Monday, 13 June 2016

Orlando: Tragedy

The mayor of Orlando described the shooting deaths of 50 people in a gay nightclub yesterday as something that “we never imagined and is unimaginable”. It was the worst mass shooting in American history but the mayor was wrong. It was all too imaginable.

From the first shots, barely distinguishable from the pounding music, to the panicked phone calls and the images of the dead and wounded, the process that these atrocities set in motion is horrifyingly familiar. The grieving will take decades, by which time successive massacres will have eclipsed the public’s memories of this one.

Twice as many innocents died in the Pulse nightclub early on Sunday as at Sandy Hook elementary school in Connecticut four years ago. That was the last time the White House and its allies were moved to try to galvanise support for reform of US gun laws. Whether they will try again now remains to be seen, but the Pulse shooting challenges the United States in more ways than by dint of sheer body count. It brings together America’s anguished, heart-on-sleeve debates on gun rights, gay rights, civil rights and terrorism, all at one suburban crime scene.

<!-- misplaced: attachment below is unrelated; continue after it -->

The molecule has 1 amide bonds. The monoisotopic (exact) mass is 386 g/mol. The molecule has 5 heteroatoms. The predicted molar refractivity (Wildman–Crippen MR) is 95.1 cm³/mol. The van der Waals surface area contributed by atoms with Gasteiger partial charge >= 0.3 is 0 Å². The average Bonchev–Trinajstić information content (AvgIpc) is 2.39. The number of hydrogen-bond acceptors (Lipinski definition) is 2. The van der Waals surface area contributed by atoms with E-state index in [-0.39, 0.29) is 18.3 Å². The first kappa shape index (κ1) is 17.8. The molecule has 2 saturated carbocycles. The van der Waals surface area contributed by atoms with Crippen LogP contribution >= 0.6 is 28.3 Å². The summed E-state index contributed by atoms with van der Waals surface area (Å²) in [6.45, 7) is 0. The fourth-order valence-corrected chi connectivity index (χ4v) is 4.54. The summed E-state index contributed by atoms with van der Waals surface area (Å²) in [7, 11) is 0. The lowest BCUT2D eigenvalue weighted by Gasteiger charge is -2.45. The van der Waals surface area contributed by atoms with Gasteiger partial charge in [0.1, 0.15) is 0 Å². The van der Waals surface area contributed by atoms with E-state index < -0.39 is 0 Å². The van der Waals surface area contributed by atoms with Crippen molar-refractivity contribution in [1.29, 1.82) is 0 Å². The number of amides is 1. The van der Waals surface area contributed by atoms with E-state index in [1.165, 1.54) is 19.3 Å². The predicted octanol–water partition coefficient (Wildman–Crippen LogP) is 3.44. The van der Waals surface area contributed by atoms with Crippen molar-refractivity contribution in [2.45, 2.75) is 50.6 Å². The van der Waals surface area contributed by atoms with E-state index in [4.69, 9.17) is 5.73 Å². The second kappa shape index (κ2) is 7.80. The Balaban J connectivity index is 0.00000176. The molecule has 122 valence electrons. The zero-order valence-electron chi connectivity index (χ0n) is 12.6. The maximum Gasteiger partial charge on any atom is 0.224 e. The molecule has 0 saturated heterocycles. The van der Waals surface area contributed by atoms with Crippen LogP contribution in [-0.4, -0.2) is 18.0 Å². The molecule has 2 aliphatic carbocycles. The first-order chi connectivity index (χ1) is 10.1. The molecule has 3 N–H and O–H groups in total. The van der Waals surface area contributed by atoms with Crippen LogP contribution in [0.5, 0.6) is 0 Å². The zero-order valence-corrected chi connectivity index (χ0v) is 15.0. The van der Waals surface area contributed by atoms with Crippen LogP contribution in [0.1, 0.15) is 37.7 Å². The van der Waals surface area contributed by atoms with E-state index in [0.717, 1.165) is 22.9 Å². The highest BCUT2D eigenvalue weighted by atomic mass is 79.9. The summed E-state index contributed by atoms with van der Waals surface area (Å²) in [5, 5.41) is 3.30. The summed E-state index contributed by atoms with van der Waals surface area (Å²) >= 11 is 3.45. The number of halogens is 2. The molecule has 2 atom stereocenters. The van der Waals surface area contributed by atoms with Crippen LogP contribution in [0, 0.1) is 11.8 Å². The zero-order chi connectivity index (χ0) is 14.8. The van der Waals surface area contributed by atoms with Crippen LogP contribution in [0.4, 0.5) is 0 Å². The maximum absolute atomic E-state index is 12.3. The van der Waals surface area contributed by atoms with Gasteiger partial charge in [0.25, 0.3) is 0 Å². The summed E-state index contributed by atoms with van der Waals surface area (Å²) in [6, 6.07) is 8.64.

This mass murder poses a test, first of all, for law enforcement. Local politicians and the FBI suggested that Omar Mateen, identified by police as the dead gunman, may have been a “lone-wolf” terrorist acting with the encouragement of Islamist extremists. If so it would not be surprising.

Since the murder of 14 people by Islamists in California last December, Isis leaders have urged other followers abroad to attack civilian targets when military ones are too heavily protected. Yet this was a gay club on gay pride weekend. The suspect’s father said that his son had recently been angered by the sight of two men kissing in Miami. Discerning the precise motive will do little to console the bereaved, but it might help police to protect the public and politicians to protect the traditions of tolerance that most Americans hold dear.


Times editorial.  

Brace yourself for a tidal wave of sentimental vomit on this.

Edit: We have a winner! This boo hoo squish squish solipsistic guff from Laurie Penny is one of the most barftastic things you'll read.

PS Tuesday's Guardian editorial; Homophobia after Orlando: to fix it, we must first face it.

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